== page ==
Syncope (fainting) is common during childhood.
Syncope is caused by a sudden decrease in blood pressure, which temporarily deprives the brain of a sufficient amount of oxygen. Dizziness often occurs before syncope and many patients complain of dizziness without syncope.
Syncope has a variety of causes. Occasionally, syncope is caused by a neurologic problem such as a seizure or migraine headache. Other non-cardiac causes of syncope include:
- Breath-holding spells
- Rapid breathing (hyperventilation)
- Exposure to certain drugs or toxins
Cardiac causes of syncope during childhood are rare but are the most worrisome because they can be life-threatening.
- Secondary to obstruction to blood flow – aortic valvar stenosis, hypertrophic cardiomyopathy, primary pulmonary hypertension, Eisenmenger’s syndrome
- Heart rhythm abnormalities – ventricular tachycardia, Wolff-Parkinson-White syndrome, long QT syndrome, sinus node dysfunction, atrioventricular block, arrhythmogenic right ventricular dysplasia
- Diminished heart function – ventricular dysfunction from a variety of causes including:
- Dilated cardiomyopathy
- Inflammatory diseases such as acute myocarditis and Kawasaki disease
- Ischemic heart disease secondary to an anomalous coronary artery, Kawasaki’s disease, or hypercholesterolemia
By far the most common cause of syncope during childhood, accounting for more than 90 percent of syncope in children, is:
- Secondary to irregularities in a normal involuntary (autonomic) reflex resulting in an inappropriate relaxation of the blood vessels (vasodilation)
- Lowering of the heart rate (bradycardia) at a time when the body actually needs the blood vessels to constrict and the heart rate to increase
These changes result in an inappropriately low blood pressure (hypotension) resulting in dizziness and syncope.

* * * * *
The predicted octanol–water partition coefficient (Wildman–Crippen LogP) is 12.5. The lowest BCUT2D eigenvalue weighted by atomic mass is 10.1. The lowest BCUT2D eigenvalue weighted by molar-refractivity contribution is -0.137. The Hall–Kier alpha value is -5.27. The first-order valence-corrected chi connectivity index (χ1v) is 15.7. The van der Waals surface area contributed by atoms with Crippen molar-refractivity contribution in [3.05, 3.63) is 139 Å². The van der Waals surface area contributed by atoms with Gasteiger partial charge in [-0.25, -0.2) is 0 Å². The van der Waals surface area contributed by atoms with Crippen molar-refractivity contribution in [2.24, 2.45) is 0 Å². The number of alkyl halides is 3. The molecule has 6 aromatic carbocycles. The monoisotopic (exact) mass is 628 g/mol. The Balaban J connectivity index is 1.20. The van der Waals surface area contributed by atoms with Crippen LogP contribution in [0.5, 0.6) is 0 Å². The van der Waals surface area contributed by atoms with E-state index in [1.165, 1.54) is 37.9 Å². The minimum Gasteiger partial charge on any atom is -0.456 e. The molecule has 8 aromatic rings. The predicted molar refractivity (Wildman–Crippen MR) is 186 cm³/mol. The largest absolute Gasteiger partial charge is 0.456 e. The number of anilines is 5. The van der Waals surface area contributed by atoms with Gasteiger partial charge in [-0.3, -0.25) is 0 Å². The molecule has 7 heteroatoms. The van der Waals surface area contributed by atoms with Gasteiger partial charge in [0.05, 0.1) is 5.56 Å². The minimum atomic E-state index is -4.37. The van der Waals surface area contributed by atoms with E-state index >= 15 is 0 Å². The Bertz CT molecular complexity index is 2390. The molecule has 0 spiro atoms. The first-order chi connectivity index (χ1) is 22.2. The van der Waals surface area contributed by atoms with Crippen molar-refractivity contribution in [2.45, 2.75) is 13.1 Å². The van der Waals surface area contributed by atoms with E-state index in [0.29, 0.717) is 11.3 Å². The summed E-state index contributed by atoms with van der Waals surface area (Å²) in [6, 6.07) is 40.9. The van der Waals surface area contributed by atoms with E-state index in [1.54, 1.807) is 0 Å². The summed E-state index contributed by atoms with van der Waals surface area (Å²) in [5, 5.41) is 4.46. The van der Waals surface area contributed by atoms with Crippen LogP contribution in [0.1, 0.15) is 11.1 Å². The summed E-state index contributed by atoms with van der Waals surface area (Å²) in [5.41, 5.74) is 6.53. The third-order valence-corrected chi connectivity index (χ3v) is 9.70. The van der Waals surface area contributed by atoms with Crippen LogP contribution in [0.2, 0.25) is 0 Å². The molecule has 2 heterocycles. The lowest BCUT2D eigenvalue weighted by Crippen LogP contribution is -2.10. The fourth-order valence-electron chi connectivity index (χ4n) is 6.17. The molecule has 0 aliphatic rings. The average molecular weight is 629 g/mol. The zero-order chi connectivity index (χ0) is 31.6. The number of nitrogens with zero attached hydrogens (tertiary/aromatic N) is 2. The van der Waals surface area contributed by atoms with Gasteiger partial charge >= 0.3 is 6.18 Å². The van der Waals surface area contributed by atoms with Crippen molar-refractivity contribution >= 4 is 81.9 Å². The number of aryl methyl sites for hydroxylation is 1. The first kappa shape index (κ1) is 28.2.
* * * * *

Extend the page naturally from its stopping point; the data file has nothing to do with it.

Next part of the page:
This common, non-life threatening form of syncope has been given several names including neurally mediated syncope, neurocardiogenic syncope, vaso-vagal syncope, and vasodepressor syncope.
Most causes of syncope can be successfully treated. Syncope secondary to neurologic causes can be treated with medications. Cardiac causes of syncope have a wide range of treatment options dependent upon the specific cause.
Neurally mediated syncope can often be treated without medications by avoiding situations that may provoke syncope, avoiding caffeine, increasing one’s salt intake, and by staying well hydrated. Fluid intake should be increased to the point that one’s urine is colorless.
Various maneuvers can also be performed to prevent dizziness from progressing to syncope. These include:
- Lying down
- Tensing one’s abdominal muscles
- Crossing one’s legs at the ankles
- Placing one foot on a stool or chair while the other foot remains on the ground
If non-pharmacologic measures fail to adequately decrease the frequency and severity of one’s symptoms, a number of different medications can be tried. The most commonly prescribed medication for children with neurally mediated syncope is Florinef. This medication works by helping the kidneys retain fluid and sodium. Rare side effects include minimal weight gain, excessively high blood pressure (hypertension), and leg cramping. Leg cramping is caused by low potassium. Patients on Florinef should increase their potassium intake by eating bananas and drinking fruit juices.
Beta-blockers (propranalol, atenolol, nadolol, metoprolol) are also frequently prescribed. These medications work by preventing the inappropriate reflex that leads to syncope. Potential side effects include fatigue, decreased exercise performance, moodiness, and depression.
Disopyramide (Norpace), another medicine occasionally prescribed, also works by preventing the inappropriate reflex from occurring. Common side effects of Disopyramide (Norpace) include dry mouth, blurred vision, and constipation.
In rare cases of neurally mediated syncope, pacemaker implantation is warranted.
Most patients with neurally mediated syncope will eventually outgrow their symptoms, though this may take several years.